The deification of Romulus appears as early as Ennius, in the second century B.C.; the tradition of his vanishing as early as Cicero. The details of the event vary a good deal; according to some he was presiding over the Senate convened in the precinct of Vulcan; according to others addressing an assembly of the people in the Campus near the Goat’s Marsh. In the latter version the sun failed and a furious storm dispersed the multitude, but not the senators, and after the storm Romulus was not to be found. In what follows, three elements are to be noted, though their sequence may be variously interpreted and disputed:
(1) a story that Romulus had been caught up into heaven;
(2) a conflicting tradition that, during the storm, he had been made away with by the disaffected senators;
(3) a sworn declaration to the people by an intimate friend of Romulus named Proculus Iulius (a descendant of Ascanius) that the deified Romulus, who willed henceforth to be called Quirinus, had appeared to him on the road or in a garden, announced his own divinity, and predicted the future greatness of the city of Rome.
The lack of any Latin shrine of Romulus and the inadequate character of the so-called “grave of Romulus” in the Roman Forum (Varro ap. Porphyr. ad Hor. Epod. 16. 13; Fest. p. 177 M.) are suggested by Pfister (Woch.f. kl. Philol. XXVIII (1911), 85) as reasons for the origin of a legend of his vanishing. (pp. 16-17)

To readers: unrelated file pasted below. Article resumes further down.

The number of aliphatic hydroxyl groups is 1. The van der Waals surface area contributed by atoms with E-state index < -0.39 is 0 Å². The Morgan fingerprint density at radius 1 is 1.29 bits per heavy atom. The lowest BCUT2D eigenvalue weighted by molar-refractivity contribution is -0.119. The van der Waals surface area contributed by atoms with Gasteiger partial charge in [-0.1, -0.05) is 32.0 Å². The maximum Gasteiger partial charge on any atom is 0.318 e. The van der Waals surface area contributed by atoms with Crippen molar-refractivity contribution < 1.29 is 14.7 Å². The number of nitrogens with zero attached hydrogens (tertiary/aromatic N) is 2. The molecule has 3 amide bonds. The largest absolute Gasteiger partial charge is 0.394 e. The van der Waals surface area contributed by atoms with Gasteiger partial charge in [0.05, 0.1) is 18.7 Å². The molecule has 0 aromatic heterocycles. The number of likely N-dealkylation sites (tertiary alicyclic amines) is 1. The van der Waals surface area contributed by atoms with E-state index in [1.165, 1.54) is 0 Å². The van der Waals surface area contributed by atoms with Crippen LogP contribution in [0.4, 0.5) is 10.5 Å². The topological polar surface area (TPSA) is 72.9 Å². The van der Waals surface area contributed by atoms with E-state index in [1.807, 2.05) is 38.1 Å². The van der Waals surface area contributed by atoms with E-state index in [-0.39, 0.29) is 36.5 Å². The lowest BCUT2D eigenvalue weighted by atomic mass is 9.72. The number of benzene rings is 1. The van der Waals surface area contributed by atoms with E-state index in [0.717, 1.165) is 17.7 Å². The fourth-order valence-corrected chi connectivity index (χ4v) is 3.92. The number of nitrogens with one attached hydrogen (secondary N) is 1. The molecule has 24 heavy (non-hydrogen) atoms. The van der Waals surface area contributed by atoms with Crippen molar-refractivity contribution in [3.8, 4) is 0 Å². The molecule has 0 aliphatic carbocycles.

The significance of all the details of these accounts for the story of the disappearance of Jesus from the tomb in the Gospel of Mark — for it is in Mark’s Gospel that the focus is on the vanishing of the body rather than an immediate resurrection appearance — may not be obvious in all details but this question will be addressed in future posts. What is clear is that the story of the disappearance of the body of Jesus along with the implication that this vanishing was evidence of divine honour had ample literary precedent. I liked the observation of Pfister that such stories appeared partly to explain the absence of any tomb or other historical evidence of the mythical hero turned divine.